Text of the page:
Wednesday, September 28, 2011

Gathering for the Komen 3-Day for the Cure

On September 23, I was jolted awake at 3:40 by my wake-up call in my Arlington hotel room. I came to life quickly and shortly thereafter, had shaved, showered, dressed, and eaten breakfast. After packing and checking out, I boarded the bus at 4:45 for the 15-20 minute ride to Nationals Stadium. There, I joined several thousand others gathering for the start of the Susan G. Komen 3-Day for the Cure. Already, I was impressed how well organized everything was. A large team of volunteers was in place to help with information and load luggage. I quickly found the right truck to load my duffle, packed with sleeping bag, sleeping pad, pillow, and clothing and gear for the next three days. It was still totally dark at 5:15 when we all arrived, with the opening ceremony still more than an hour away. People milled around chatting with one another, checking out the three day store, and relaxing.

I walked through the small Komen store. My goal was to find a temporary tatoo for my face, but they had none. I bought 3-Day pin for my hat, and a deep pink wrist band that said "60 miles. I can do that." I asked if they had any Komen 3-Day tatoos or pink ribbon tattoos, but they didn't . But a young woman said she had a pink ribbon sticker, and kindly offered to give it to me. It lasted all day, but washed off in the shower that night. Since I didn't have anything pink to wear, I wore this with pride and gratitude. I think it looked pretty good on me.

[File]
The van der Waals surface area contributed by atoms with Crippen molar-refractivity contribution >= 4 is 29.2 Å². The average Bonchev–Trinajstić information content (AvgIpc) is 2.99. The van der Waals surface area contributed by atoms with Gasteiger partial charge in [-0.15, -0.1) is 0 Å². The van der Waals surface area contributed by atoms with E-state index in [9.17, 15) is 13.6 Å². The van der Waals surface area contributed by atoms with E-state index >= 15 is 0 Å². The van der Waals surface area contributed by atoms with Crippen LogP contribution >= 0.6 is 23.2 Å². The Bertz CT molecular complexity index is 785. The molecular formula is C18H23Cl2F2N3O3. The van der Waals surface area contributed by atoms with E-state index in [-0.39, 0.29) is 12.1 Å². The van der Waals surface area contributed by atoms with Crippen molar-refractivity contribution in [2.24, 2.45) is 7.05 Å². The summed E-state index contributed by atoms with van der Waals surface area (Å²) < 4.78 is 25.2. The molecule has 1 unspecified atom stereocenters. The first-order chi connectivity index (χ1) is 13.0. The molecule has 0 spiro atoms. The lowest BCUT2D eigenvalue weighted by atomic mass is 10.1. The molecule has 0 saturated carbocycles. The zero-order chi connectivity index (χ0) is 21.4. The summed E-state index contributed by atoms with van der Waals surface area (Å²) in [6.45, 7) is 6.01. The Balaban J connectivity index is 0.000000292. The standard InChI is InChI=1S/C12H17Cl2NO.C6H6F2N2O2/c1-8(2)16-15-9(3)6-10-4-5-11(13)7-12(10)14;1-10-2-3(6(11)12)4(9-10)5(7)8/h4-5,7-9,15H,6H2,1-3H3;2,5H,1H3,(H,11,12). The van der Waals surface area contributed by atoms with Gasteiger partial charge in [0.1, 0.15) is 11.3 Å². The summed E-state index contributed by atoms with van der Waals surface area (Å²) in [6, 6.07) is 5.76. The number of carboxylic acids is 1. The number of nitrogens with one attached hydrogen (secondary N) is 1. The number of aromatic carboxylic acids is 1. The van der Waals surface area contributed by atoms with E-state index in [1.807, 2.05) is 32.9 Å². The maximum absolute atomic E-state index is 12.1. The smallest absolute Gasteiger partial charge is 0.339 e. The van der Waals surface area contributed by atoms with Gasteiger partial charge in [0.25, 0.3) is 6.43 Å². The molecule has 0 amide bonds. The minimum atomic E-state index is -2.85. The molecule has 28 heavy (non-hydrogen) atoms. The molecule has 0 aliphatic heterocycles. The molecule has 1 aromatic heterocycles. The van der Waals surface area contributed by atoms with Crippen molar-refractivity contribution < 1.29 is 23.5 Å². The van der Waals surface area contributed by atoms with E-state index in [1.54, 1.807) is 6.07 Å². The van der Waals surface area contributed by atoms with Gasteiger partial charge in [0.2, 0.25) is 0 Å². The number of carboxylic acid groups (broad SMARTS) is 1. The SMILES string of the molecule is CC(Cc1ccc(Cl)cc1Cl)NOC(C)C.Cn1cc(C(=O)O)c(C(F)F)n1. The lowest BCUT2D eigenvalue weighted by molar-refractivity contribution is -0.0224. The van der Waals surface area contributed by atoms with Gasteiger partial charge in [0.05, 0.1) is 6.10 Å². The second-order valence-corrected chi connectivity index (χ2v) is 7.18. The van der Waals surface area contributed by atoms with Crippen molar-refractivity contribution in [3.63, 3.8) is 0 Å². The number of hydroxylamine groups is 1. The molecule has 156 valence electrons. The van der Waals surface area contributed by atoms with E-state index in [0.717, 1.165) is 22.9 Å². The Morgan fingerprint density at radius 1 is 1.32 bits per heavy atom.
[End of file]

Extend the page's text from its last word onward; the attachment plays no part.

There was a table with pink stickers. We could take one and write a message on it. Here is what I wrote in memory of my sister Ann, now departed nearly four months. It is still hard to believe after how hard she fought.

The pink circular stickers were placed on a large white wall. Ann's is on the upper right.

After resting for a bit on the ground, it was almost time for the opening ceremony. There was a threat of rain, but all was still dry. After 172 days of waiting, my three day adventure was about to begin.

No comments: